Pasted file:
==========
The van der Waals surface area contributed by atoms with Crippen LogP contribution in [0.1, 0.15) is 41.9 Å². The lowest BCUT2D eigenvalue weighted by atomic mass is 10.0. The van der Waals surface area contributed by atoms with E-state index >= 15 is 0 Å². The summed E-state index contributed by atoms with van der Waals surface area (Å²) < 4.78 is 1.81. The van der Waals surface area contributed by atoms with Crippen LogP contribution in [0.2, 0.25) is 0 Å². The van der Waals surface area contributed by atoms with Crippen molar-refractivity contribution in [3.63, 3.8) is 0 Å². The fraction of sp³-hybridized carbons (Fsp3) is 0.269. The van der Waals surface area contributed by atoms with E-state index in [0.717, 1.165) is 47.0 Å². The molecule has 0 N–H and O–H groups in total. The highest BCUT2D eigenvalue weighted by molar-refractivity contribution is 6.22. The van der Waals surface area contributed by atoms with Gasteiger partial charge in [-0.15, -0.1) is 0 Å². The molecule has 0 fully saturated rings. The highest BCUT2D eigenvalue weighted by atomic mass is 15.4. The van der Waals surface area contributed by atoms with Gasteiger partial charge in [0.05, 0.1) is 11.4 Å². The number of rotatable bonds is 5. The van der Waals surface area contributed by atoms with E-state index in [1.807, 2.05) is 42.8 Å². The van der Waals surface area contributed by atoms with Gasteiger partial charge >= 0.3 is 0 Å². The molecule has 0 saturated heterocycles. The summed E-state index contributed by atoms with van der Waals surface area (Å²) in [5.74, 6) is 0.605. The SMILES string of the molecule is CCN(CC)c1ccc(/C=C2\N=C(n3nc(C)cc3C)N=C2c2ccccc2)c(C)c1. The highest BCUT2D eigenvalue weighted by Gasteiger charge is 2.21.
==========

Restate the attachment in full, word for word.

The van der Waals surface area contributed by atoms with Crippen LogP contribution in [0.1, 0.15) is 41.9 Å². The lowest BCUT2D eigenvalue weighted by atomic mass is 10.0. The van der Waals surface area contributed by atoms with E-state index >= 15 is 0 Å². The summed E-state index contributed by atoms with van der Waals surface area (Å²) < 4.78 is 1.81. The van der Waals surface area contributed by atoms with Crippen LogP contribution in [0.2, 0.25) is 0 Å². The van der Waals surface area contributed by atoms with Crippen molar-refractivity contribution in [3.63, 3.8) is 0 Å². The fraction of sp³-hybridized carbons (Fsp3) is 0.269. The van der Waals surface area contributed by atoms with E-state index in [0.717, 1.165) is 47.0 Å². The molecule has 0 N–H and O–H groups in total. The highest BCUT2D eigenvalue weighted by molar-refractivity contribution is 6.22. The van der Waals surface area contributed by atoms with Gasteiger partial charge in [-0.15, -0.1) is 0 Å². The molecule has 0 fully saturated rings. The highest BCUT2D eigenvalue weighted by atomic mass is 15.4. The van der Waals surface area contributed by atoms with Gasteiger partial charge in [0.05, 0.1) is 11.4 Å². The number of rotatable bonds is 5. The van der Waals surface area contributed by atoms with E-state index in [1.807, 2.05) is 42.8 Å². The van der Waals surface area contributed by atoms with Gasteiger partial charge >= 0.3 is 0 Å². The molecule has 0 saturated heterocycles. The summed E-state index contributed by atoms with van der Waals surface area (Å²) in [5.74, 6) is 0.605. The SMILES string of the molecule is CCN(CC)c1ccc(/C=C2\N=C(n3nc(C)cc3C)N=C2c2ccccc2)c(C)c1. The highest BCUT2D eigenvalue weighted by Gasteiger charge is 2.21.